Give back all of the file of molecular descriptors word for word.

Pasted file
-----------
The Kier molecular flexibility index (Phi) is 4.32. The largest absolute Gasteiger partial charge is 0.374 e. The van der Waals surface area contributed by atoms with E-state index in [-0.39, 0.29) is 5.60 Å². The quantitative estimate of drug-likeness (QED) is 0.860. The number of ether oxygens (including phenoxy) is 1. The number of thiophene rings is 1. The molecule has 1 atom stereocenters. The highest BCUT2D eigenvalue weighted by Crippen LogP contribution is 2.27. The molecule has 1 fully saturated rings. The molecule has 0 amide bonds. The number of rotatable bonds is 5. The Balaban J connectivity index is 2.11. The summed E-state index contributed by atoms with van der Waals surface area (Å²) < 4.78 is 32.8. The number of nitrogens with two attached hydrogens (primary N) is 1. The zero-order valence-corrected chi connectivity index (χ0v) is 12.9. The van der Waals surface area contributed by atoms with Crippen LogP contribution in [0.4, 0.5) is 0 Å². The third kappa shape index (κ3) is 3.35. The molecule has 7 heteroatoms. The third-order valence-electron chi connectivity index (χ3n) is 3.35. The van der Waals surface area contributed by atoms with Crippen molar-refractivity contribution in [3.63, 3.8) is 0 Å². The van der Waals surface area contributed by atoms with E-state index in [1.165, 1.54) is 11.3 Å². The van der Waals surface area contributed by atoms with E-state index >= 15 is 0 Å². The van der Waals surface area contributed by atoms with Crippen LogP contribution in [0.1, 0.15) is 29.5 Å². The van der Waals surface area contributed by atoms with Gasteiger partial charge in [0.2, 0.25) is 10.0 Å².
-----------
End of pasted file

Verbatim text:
The Kier molecular flexibility index (Phi) is 4.32. The largest absolute Gasteiger partial charge is 0.374 e. The van der Waals surface area contributed by atoms with E-state index in [-0.39, 0.29) is 5.60 Å². The quantitative estimate of drug-likeness (QED) is 0.860. The number of ether oxygens (including phenoxy) is 1. The number of thiophene rings is 1. The molecule has 1 atom stereocenters. The highest BCUT2D eigenvalue weighted by Crippen LogP contribution is 2.27. The molecule has 1 fully saturated rings. The molecule has 0 amide bonds. The number of rotatable bonds is 5. The Balaban J connectivity index is 2.11. The summed E-state index contributed by atoms with van der Waals surface area (Å²) < 4.78 is 32.8. The number of nitrogens with two attached hydrogens (primary N) is 1. The zero-order valence-corrected chi connectivity index (χ0v) is 12.9. The van der Waals surface area contributed by atoms with Crippen LogP contribution in [0.4, 0.5) is 0 Å². The third kappa shape index (κ3) is 3.35. The molecule has 7 heteroatoms. The third-order valence-electron chi connectivity index (χ3n) is 3.35. The van der Waals surface area contributed by atoms with Crippen molar-refractivity contribution in [3.63, 3.8) is 0 Å². The van der Waals surface area contributed by atoms with E-state index in [1.165, 1.54) is 11.3 Å². The van der Waals surface area contributed by atoms with E-state index >= 15 is 0 Å². The van der Waals surface area contributed by atoms with Crippen LogP contribution in [0.1, 0.15) is 29.5 Å². The van der Waals surface area contributed by atoms with Gasteiger partial charge in [0.2, 0.25) is 10.0 Å².